Project-Based Organisations: Overcoming Lack of Trust and Social Networks Within Small and Medium Project Teams

Project-Based Organisations: Overcoming Lack of Trust and Social Networks Within Small and Medium Project Teams

Liang Chen (Queensland University of Technology, Australia), Anna Wiewiora (Queensland University of Technology, Australia) and Bambang Trigunarsyah (Queensland University of Technology, Australia)
DOI: 10.4018/978-1-61692-022-7.ch019
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In sustainable development projects, as well as other types of projects, knowledge transfer is important for the organisations managing the project. Nevertheless, knowledge transfer among employees does not happen automatically and it has been found that the lack of social networks and the lack of trust among employees are the major barriers to effective knowledge transfer. Social network analysis has been recognised as a very important tool for improving knowledge transfer in the project environment. Transfer of knowledge is more effective where it depends heavily on social networks and informal dialogue. Based on the theory of social capital, social capital consists of two parts: conduits network and resource exchange network. This research studies the relationships among performance, the resource exchange network (such as the knowledge network) and the relationship network (such as strong ties network, energy network, and trust network) at the individual and project levels. The aim of this chapter is to present an approach to overcoming the lack of social networks and lack of trust to improve knowledge transfer within project-based organisations. This is to be done by identifying the optimum structure of relationship networks and knowledge networks within small and medium projects. The optimal structure of the relationship networks and knowledge networks is measured using two dimensions: intra-project and inter-project. This chapter also outlines an extensive literature review in the areas of social capital, knowledge management and project management, and presents the conceptual model of the research approach.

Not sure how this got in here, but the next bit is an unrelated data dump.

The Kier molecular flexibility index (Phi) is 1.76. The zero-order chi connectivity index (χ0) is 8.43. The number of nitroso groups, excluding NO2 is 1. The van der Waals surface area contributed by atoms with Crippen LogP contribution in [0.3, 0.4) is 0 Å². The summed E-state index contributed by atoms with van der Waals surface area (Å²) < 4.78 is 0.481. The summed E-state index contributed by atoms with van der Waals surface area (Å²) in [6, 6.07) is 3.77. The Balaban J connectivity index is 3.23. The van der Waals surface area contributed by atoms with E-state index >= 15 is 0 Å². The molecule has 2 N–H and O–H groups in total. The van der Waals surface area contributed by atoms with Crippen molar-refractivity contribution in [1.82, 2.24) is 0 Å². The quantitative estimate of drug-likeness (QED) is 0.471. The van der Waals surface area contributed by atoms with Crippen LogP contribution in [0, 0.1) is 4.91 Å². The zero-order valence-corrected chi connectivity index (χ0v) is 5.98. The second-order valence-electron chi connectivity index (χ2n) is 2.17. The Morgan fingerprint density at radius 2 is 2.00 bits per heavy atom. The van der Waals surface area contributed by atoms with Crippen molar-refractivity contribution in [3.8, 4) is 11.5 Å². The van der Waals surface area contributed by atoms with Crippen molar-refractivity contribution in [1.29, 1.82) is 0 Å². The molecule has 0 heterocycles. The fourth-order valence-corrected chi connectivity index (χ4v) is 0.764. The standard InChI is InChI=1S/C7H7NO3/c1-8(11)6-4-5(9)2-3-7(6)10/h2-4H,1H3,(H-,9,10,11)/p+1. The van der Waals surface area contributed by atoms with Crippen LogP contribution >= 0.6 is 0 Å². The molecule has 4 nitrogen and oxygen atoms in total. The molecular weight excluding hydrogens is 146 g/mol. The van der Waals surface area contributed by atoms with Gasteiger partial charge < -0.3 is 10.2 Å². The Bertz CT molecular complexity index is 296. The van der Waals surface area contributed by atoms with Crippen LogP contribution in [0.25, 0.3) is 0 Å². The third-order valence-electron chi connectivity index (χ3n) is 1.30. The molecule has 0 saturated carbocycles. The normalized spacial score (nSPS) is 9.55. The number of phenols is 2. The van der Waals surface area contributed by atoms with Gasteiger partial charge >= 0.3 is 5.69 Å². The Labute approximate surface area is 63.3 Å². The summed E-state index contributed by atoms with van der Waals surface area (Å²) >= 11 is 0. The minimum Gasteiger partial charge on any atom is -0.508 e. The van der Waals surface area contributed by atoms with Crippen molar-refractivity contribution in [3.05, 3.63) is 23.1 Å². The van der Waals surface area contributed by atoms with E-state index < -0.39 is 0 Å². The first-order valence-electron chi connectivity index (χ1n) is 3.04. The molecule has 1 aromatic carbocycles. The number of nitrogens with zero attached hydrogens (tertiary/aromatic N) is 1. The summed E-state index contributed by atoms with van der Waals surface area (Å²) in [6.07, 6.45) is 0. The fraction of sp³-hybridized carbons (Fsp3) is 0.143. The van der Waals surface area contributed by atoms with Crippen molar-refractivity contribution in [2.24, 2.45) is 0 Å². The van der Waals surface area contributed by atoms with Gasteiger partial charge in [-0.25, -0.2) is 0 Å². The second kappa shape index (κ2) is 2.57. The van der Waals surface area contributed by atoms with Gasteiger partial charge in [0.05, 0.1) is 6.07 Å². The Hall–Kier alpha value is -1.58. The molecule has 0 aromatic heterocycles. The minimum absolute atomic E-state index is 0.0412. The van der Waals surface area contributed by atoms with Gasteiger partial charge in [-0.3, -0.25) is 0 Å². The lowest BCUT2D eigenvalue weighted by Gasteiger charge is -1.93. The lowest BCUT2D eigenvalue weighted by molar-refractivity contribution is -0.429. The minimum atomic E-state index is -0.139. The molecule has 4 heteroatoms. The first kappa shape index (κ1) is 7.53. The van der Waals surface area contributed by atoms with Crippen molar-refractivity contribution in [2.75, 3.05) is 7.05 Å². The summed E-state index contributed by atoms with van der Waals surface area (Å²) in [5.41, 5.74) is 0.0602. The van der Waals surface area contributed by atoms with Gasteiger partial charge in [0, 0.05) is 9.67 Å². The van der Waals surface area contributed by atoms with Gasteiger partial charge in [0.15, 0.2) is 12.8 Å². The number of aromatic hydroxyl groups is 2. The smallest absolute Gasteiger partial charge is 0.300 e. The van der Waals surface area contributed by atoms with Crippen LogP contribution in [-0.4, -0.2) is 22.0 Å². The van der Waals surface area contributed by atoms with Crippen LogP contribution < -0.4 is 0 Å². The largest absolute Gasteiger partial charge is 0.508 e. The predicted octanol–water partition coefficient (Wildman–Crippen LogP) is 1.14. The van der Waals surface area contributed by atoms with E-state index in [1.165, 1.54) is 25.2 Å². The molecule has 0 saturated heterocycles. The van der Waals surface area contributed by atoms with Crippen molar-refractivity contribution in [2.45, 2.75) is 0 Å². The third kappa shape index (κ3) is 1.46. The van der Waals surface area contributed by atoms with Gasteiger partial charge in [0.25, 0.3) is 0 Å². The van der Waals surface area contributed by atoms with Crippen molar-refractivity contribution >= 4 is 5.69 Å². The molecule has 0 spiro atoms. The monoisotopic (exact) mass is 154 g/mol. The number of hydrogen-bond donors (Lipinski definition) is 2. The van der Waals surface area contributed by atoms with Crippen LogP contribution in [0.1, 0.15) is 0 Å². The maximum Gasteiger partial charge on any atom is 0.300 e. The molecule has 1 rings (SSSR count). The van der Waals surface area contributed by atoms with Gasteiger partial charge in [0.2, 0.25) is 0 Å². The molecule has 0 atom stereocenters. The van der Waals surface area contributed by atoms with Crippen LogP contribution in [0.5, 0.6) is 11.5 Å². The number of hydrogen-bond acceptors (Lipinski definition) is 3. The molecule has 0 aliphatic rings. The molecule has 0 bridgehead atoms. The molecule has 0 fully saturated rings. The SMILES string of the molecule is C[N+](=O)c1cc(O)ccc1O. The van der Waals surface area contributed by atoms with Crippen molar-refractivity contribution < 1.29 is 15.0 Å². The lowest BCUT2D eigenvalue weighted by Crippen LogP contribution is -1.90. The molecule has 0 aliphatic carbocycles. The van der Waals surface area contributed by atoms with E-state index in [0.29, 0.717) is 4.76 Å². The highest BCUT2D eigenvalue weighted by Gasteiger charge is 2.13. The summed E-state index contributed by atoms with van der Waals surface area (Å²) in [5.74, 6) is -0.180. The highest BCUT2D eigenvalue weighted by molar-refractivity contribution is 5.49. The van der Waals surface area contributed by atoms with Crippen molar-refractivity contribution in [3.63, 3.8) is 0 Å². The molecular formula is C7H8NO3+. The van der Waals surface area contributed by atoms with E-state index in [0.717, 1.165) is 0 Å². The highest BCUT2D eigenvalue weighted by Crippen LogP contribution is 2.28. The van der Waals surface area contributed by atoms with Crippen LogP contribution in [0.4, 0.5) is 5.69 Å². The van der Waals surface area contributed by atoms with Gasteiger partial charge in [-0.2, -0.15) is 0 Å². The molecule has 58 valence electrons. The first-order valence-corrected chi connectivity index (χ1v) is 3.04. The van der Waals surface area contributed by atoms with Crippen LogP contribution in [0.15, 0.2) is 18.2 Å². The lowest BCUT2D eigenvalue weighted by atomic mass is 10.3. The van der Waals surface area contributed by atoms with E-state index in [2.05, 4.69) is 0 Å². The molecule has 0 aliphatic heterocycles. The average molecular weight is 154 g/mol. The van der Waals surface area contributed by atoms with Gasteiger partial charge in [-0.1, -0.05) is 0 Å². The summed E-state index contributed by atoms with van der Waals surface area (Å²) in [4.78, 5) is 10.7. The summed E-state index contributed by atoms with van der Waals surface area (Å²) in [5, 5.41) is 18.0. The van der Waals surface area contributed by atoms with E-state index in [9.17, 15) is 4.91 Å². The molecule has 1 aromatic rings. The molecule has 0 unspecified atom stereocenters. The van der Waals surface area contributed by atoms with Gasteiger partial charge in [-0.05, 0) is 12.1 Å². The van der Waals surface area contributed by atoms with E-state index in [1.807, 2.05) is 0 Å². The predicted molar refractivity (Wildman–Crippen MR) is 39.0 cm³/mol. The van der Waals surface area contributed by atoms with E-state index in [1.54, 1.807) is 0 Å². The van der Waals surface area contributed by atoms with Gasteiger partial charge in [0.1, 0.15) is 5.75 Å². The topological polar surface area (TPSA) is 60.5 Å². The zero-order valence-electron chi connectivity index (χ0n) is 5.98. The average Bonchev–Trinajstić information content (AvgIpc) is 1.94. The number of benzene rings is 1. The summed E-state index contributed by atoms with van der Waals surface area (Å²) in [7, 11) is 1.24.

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Urban and infrastructure developments are usually fixed projects which have a beginning and end date, and can be broken down into sub-projects which can be accomplished by specialized companies. Most of these companies are project-based organizations (PBOs). How these PBOs perform determines not only the quality of the urban and infrastructure development, but also the sustainability of the urban and infrastructure development. In this chapter, we focus on how to improve the performance of PBOs. If the sustainable development of PBOs can be achieved, then, in turn, sustainable urban futures are also achievable.